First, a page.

4. Romney and his sons were very aware of -- and concerned about -- Obama's political talents. "We're really nervous just thinking about President Obama -- he's a great speaker and he has the mantle of the presidency," said Josh Romney just before the first debate.
"He's a very good debater. He's a lot better than the other guys," said Mitt Romney. "When I get intense it looks like I'm angry and mad, and my eyes are in caves anyway." After the first debate, which Romney won handily in the polls, he didn't get his hopes up. "Sitting presidents," he reminded his inner circle, "get crushed in the first debate ... and then they come back prepared."
On the evening of the second debate, Romney paced the living room. "I'm just a little concerned they've spent five days in debate prep." His sons expressed support, but reminded him that the president would perform better this time. "I'm really glad it's you and not me," one of them laughed. Before going on stage, Romney fidgeted and wouldn't stop adjusting his tie. "Will you still love me when it's over?" he said to his wife Ann, before a reinvigorated Obama came storming back.
5. During the 2008 presidential contest, Romney struggled mightily with the image of him as a flip-flopper. "The flipping Mormon," he joked while looking at the newspapers, conceding that John McCain had successfully tarred him. He agonized about becoming a punchline. "There's literally nothing I can do. Do we put on my website what my positions are? Do we answer the flipping charges?" he asked. "It's so damaging to me. Is there any way -- it's like trying to convince people that Dan Quayle is smart. You're not going to convince people that Dan Quayle is smart. ... And maybe I've gotta live with that. 'Oh you're flippin' everything.' In which case I think I'm a flawed candidate."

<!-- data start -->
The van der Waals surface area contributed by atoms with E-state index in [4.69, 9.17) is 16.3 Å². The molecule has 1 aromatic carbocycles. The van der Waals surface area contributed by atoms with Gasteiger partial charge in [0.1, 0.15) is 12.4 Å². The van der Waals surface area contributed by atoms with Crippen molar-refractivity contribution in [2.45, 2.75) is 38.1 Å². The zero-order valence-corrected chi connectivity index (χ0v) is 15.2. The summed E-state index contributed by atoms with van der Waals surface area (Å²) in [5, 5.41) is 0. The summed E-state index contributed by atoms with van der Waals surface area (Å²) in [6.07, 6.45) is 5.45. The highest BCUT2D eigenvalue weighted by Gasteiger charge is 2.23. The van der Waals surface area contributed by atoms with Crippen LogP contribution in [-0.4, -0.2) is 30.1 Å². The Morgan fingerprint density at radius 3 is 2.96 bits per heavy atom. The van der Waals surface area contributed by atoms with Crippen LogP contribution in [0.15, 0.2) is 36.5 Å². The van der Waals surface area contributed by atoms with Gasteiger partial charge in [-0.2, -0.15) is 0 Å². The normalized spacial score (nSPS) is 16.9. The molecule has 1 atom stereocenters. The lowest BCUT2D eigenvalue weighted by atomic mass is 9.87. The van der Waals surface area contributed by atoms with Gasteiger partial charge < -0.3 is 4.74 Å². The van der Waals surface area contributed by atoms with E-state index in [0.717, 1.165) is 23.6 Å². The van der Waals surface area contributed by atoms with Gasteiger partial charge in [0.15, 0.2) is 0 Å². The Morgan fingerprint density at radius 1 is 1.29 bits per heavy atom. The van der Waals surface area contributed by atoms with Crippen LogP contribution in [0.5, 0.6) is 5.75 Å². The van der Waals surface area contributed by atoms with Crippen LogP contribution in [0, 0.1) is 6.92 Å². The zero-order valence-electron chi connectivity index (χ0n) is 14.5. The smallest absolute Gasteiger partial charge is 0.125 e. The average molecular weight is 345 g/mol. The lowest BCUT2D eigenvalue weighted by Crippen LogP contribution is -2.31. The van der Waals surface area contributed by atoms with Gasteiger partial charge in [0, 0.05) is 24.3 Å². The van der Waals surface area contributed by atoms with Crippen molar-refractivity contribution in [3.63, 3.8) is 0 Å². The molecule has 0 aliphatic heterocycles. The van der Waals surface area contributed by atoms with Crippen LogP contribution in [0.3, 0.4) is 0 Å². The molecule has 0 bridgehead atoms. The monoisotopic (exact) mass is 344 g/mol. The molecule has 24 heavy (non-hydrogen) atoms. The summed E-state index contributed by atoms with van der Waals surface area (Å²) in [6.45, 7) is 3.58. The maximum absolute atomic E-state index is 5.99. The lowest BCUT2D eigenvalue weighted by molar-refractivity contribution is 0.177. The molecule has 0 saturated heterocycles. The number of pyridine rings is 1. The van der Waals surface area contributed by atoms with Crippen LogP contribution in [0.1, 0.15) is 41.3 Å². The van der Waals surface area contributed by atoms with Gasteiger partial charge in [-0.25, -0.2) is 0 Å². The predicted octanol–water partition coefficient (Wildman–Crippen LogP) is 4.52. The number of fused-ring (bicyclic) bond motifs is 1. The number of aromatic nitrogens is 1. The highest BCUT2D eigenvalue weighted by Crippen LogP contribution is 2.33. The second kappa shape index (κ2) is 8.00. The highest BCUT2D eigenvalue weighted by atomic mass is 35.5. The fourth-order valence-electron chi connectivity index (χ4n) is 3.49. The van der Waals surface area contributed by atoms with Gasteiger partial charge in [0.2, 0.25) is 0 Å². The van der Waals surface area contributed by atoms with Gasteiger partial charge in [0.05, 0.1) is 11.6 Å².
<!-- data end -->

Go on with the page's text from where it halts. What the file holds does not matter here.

Notably, he expressed befuddlement with the premise, as he perceived it, that leaders shouldn't be able to alter their views and adapt to the changing world around them.
Questions 'MITT' Doesn't Answer
Disappointingly, "MITT" doesn't solve some of the biggest mysteries surrounding Romney's 2012 campaign. Many wondered how he grappled with the 47 percent video -- a seminal moment of the campaign that the film just about acknowledges before moving on. But did Romney mean what he said or was he just telling fat cat donors what he thought they wanted to hear? Was he mortified when it came out or did he think the media blew it out of proportion?